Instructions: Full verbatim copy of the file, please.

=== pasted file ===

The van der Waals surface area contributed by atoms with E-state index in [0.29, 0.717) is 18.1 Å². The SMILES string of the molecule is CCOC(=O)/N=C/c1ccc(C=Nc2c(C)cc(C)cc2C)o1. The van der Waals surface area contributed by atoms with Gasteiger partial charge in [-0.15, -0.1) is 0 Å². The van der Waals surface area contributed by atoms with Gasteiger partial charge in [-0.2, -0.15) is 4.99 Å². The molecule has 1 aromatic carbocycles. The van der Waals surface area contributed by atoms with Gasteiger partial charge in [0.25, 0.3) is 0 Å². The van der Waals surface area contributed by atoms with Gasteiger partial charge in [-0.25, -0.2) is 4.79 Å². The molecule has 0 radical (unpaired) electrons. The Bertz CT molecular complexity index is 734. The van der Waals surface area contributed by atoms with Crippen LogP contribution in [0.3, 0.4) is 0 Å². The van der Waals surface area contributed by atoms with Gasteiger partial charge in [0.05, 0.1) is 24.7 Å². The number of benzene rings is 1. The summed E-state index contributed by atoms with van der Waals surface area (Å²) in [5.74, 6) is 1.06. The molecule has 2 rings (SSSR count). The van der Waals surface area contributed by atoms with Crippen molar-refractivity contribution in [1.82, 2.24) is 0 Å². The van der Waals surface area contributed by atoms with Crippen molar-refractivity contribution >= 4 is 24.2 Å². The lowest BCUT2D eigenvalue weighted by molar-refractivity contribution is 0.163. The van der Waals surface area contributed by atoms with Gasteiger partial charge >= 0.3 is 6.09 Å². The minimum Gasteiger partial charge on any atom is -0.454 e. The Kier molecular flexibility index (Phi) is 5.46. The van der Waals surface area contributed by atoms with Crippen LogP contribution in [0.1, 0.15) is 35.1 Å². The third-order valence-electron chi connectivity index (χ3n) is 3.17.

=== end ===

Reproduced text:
The van der Waals surface area contributed by atoms with E-state index in [0.29, 0.717) is 18.1 Å². The SMILES string of the molecule is CCOC(=O)/N=C/c1ccc(C=Nc2c(C)cc(C)cc2C)o1. The van der Waals surface area contributed by atoms with Gasteiger partial charge in [-0.15, -0.1) is 0 Å². The van der Waals surface area contributed by atoms with Gasteiger partial charge in [-0.2, -0.15) is 4.99 Å². The molecule has 1 aromatic carbocycles. The van der Waals surface area contributed by atoms with Gasteiger partial charge in [0.25, 0.3) is 0 Å². The van der Waals surface area contributed by atoms with Gasteiger partial charge in [-0.25, -0.2) is 4.79 Å². The molecule has 0 radical (unpaired) electrons. The Bertz CT molecular complexity index is 734. The van der Waals surface area contributed by atoms with Crippen LogP contribution in [0.3, 0.4) is 0 Å². The van der Waals surface area contributed by atoms with Gasteiger partial charge in [0.05, 0.1) is 24.7 Å². The number of benzene rings is 1. The summed E-state index contributed by atoms with van der Waals surface area (Å²) in [5.74, 6) is 1.06. The molecule has 2 rings (SSSR count). The van der Waals surface area contributed by atoms with Crippen molar-refractivity contribution in [1.82, 2.24) is 0 Å². The van der Waals surface area contributed by atoms with Crippen molar-refractivity contribution >= 4 is 24.2 Å². The lowest BCUT2D eigenvalue weighted by molar-refractivity contribution is 0.163. The van der Waals surface area contributed by atoms with Gasteiger partial charge >= 0.3 is 6.09 Å². The minimum Gasteiger partial charge on any atom is -0.454 e. The Kier molecular flexibility index (Phi) is 5.46. The van der Waals surface area contributed by atoms with Crippen LogP contribution in [0.1, 0.15) is 35.1 Å². The third-order valence-electron chi connectivity index (χ3n) is 3.17.